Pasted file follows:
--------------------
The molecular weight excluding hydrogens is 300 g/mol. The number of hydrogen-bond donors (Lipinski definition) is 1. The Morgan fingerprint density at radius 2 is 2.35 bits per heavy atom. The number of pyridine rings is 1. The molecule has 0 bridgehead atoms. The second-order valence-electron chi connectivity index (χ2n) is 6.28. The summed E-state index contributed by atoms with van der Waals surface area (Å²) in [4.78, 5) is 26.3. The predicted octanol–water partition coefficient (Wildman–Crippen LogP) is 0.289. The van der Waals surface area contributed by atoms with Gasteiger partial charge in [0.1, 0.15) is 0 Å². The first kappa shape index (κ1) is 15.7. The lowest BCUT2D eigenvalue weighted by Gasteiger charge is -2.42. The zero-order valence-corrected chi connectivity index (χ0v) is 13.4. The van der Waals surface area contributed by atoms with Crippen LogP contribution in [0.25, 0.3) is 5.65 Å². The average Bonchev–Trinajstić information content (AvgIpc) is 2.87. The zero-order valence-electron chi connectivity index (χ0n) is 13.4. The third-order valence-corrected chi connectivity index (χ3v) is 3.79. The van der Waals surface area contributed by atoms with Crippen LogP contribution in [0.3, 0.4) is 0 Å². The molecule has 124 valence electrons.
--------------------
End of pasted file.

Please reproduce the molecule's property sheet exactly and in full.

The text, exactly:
The molecular weight excluding hydrogens is 300 g/mol. The number of hydrogen-bond donors (Lipinski definition) is 1. The Morgan fingerprint density at radius 2 is 2.35 bits per heavy atom. The number of pyridine rings is 1. The molecule has 0 bridgehead atoms. The second-order valence-electron chi connectivity index (χ2n) is 6.28. The summed E-state index contributed by atoms with van der Waals surface area (Å²) in [4.78, 5) is 26.3. The predicted octanol–water partition coefficient (Wildman–Crippen LogP) is 0.289. The van der Waals surface area contributed by atoms with Gasteiger partial charge in [0.1, 0.15) is 0 Å². The first kappa shape index (κ1) is 15.7. The lowest BCUT2D eigenvalue weighted by Gasteiger charge is -2.42. The zero-order valence-corrected chi connectivity index (χ0v) is 13.4. The van der Waals surface area contributed by atoms with Crippen LogP contribution in [0.25, 0.3) is 5.65 Å². The average Bonchev–Trinajstić information content (AvgIpc) is 2.87. The zero-order valence-electron chi connectivity index (χ0n) is 13.4. The third-order valence-corrected chi connectivity index (χ3v) is 3.79. The van der Waals surface area contributed by atoms with Crippen LogP contribution in [0.3, 0.4) is 0 Å². The molecule has 124 valence electrons.